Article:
Services work together to get critically injured soldier off Army ship near Palau
A joint effort by four service branches ended with a critically injured U.S. soldier successfully retrieved from an Army vessel in the Pacific on July 26, according to the Air Force.
The unidentified soldier was injured aboard the vessel off the coast of Angaur, Palau, during the Forager exercise. With severe weather conditions and significant distances involved, members of the Navy, Air Force, Coast Guard and Army organized an emergency medical evacuation for the soldier, according to an Air Force news release on Aug. 2.
The Air Force did not identify the soldier, the nature of the injuries or the vessel involved. An Army spokesperson did not respond to emails or phone calls from Stars and Stripes on Thursday.
Facing uncertain conditions, the rescue team made two plans. The first was to deploy a helicopter from Sea Combat Squadron 25 on Guam to land on the ship and evacuate the soldier.
If that proved unworkable, the next plan was to airdrop medical supplies to the ship, according to the Air Force.
“We had a critically injured Soldier being cared for by an Army Combat Medic," said Col. Joseph Hudak, command surgeon for I Corps, in the news release. "That highly capable medic could keep the Soldier alive while rescue efforts continued, but he needed additional supplies."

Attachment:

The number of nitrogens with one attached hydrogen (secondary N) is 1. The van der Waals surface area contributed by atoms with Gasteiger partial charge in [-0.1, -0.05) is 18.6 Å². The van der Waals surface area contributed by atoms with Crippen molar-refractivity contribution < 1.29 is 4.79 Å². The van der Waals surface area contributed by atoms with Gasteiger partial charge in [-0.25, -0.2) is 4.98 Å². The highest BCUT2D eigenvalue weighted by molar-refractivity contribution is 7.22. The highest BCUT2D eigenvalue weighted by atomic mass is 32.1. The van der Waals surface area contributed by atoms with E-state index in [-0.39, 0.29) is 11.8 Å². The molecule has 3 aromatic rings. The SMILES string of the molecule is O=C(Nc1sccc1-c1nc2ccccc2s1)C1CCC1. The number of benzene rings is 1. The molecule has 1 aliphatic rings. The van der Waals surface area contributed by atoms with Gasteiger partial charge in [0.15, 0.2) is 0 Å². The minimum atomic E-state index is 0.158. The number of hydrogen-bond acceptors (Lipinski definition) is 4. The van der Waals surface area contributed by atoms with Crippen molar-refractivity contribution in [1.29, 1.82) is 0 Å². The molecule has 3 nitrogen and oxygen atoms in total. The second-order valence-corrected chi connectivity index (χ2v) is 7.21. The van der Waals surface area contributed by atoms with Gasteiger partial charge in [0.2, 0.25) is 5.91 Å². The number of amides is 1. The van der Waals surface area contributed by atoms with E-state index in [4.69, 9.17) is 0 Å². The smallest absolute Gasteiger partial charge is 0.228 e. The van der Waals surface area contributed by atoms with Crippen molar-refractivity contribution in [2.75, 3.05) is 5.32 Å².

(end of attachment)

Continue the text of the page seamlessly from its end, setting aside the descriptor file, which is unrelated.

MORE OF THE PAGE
Hudak coordinated with Air Force Lt. Col. Steven Massie, commander of the 36th Airlift Squadron at Yokota Air Base in western Tokyo, to organize airdrops from a C-130J Super Hercules.
The Navy and Air Force teams worked with soldiers from the 1st Special Forces Group and 82nd Airborne Division, and sailors from the Navy Special Warfare Command, to organize the drops, according to the Air Force. Plans were in place and ready to go within 90 minutes.
“I’ve been in the Air Force for 17 years, and I don’t know of anybody that has [made an airdrop] to a ship,” Massie told Stars and Stripes by phone on Wednesday.
The airlift squadron is also responsible for Operation Christmas Drop, a long-standing training mission that doubles as a humanitarian airlift that delivers essential supplies to Micronesia.
“The tactics, techniques and procedures that we use for Operation Christmas Drop are the same ones that we were going to perform to put that [medical supply] bundle where it needed to be,” Massie said.
Just as two C-130s were prepared to take off, the Navy MH-60S Seahawk helicopter found a break in the weather and managed to land on the vessel.
The soldier was taken aboard and flown to Naval Hospital Guam, according to the news release.
“The first thing you walk away thinking is just ‘Wow,’” Massie said. “It really shows our ability as a complete component of the Department of Defense to be able to uphold our vow that we will bring everybody home.”